After 1933, the state redefined social disorder as a class threat to the regime. Social disorder was not, however, merely a figment of Stalin’s paranoid imagination. Shearer notes, “By late 1932, forced collectivization and dekulakization had resulted in a critical, even dangerous situation for the regime” (p. 187). In Shearer’s striking words, “Stalin’s industrial revolution and class war in the countryside created social dislocation on a new-biblical scale” (p. 64). Millions of people migrated from rural to urban areas, taxed urban infrastructures, and threatened the fragile socialist distribution centers of food and other scarce commodities. Shearer resolves the debate over whether passportization was aimed primarily aimed at peasants or workers by showing the effect of collectivization and famine on both social groups. Passportization, he argues convincingly, was prompted by rural and urban crises, both connected with lack of food.
Shearer challenges what he terms the “bookends interpretation,” which posits two main periods of violence--collectivization and the terror--separated by a period of relative liberalization. In several substantive chapters, he details the urban policing campaign during the alleged period of liberalization, which centered on enforcement of the newly enacted passport laws. Political and civil police carried out vast sweeps and arrests on a mass scale, using troikas to expel offenders from certain areas or sentence them to labor camps. In the spring of 1935, the state passed a series of laws against hooliganism, giving police wide powers to arrest and convict juvenile offenders and other “socially harmful elements” (sotsvredelementy). Such individuals could be sentenced to up to five years in labor camps by extrajudicial police boards; they did not have to commit an actual crime. People were repressed according to social categories developed by the state based on a level of perceived threat. While dekulakization was carried out publicly, part of a mass, highly publicized campaign, the passport sweeps were hidden from the general population. Foreshadowing the deadly mass and national operations of 1937-38, targets were identified through registration information in police catalogs.
In the 1930s, the catalog and registration system became the primary means of policing, containing basic information about 1.2 million people. The civil and political police kept lists of resident foreigners, former convicts and oppositionists, known criminals, and those denied residence in key cities. The system was messy and never worked the way it was originally envisioned, but it proved surprisingly effective as a rudimentary tool for purging the cities. Shearer provides a wonderfully detailed chapter on Kiril Korenev, the wayward son of a Socialist Revolutionary mother, who fell afoul of the authorities and assumed at least five different identities in his various escapes from prison and camps. The chapter shows both the reach and the limits of policing as well the inventiveness of Soviet citizens in reshaping their identities.
In contrast to the state’s grandiose conceptions of policing, local police were overwhelmed, poorly equipped, and unqualified. In the Urals, for example, in 1930, there was one police inspector for every 15,400 people. Some police were actually registered as homeless. Many cities, including Moscow, which had a relatively high ratio of police to citizens, were completely “lawless” (pp. 77-78). Ordinary citizens were terrified of mugging, robbery, and home break-ins. Shearer argues that by the middle and late 1930s, pressing problems “opened the door for more drastic measures than exile” (p. 80)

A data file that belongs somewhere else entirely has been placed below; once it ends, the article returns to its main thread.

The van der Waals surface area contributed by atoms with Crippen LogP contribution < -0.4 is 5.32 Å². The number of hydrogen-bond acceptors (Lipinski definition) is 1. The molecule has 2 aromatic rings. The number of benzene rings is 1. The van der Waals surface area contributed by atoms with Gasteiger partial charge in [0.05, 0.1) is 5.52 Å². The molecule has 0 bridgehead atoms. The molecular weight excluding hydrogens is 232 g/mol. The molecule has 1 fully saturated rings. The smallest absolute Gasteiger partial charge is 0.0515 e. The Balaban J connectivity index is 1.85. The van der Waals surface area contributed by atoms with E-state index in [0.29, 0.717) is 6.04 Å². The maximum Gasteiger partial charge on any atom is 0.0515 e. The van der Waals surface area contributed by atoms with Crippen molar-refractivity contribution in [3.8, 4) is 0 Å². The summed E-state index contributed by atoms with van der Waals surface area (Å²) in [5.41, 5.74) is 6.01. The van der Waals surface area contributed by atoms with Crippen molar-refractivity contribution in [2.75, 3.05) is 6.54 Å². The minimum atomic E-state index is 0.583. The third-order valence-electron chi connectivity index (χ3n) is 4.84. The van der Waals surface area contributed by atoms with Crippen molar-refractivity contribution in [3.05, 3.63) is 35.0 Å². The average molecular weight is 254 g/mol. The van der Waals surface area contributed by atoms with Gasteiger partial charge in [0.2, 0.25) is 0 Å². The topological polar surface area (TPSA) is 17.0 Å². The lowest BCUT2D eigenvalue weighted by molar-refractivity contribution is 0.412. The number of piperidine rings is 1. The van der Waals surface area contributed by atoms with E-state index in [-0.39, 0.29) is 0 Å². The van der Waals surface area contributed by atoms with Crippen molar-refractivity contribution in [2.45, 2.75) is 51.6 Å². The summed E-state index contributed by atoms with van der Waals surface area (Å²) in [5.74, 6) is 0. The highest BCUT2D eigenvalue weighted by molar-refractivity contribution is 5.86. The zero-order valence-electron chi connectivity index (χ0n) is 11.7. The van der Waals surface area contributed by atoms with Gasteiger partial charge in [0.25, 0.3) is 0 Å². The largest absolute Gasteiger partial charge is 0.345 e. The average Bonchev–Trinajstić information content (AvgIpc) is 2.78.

In July 1937, political and civil police launched mass roundups and executions of allegedly anti-Soviet elements. Known as the mass and national operations, these sweeps lasted until November 1938. Operations were carried out in secret. Troikas, made up of regional or district party heads, chief procurators, and NKVD leaders, were established with the right to sentence and execute. On July 2, the Politburo issued a decree on anti-Soviet elements. The following day, Nikolai Ezhov, head of the NKVD, telegraphed instructions to regional NKVD heads to compile lists of kulaks and criminals slated either for execution or exile. Additional orders targeted Latvians, Finns, Poles, Germans, Koreans, and other national groups residing within the Soviet Union. Many of the arrested were left-wing refugees from fascist countries. The orders also set limits on the numbers to be arrested, which were revised upward over the following months. After October, Shearer notes, the numbers no longer corresponded to figures in the police registries. Innocent people were swept up to make quotas and organized into conspiracies to facilitate processing. In Novosibirsk, an astounding 6-8 percent of the adult male population was arrested. Executions were carried out within weeks or days of arrest. The mass and national operations accounted for 770,000 arrests by their end in November 1938. Unlike several historians, who argue that the mass operations were a hasty response to requests from regional party leaders, Shearer contends that Stalin intended a mass purge and began mobilizing for it in spring 1937. He offers evidence that some NKVD heads had begun compiling lists in June.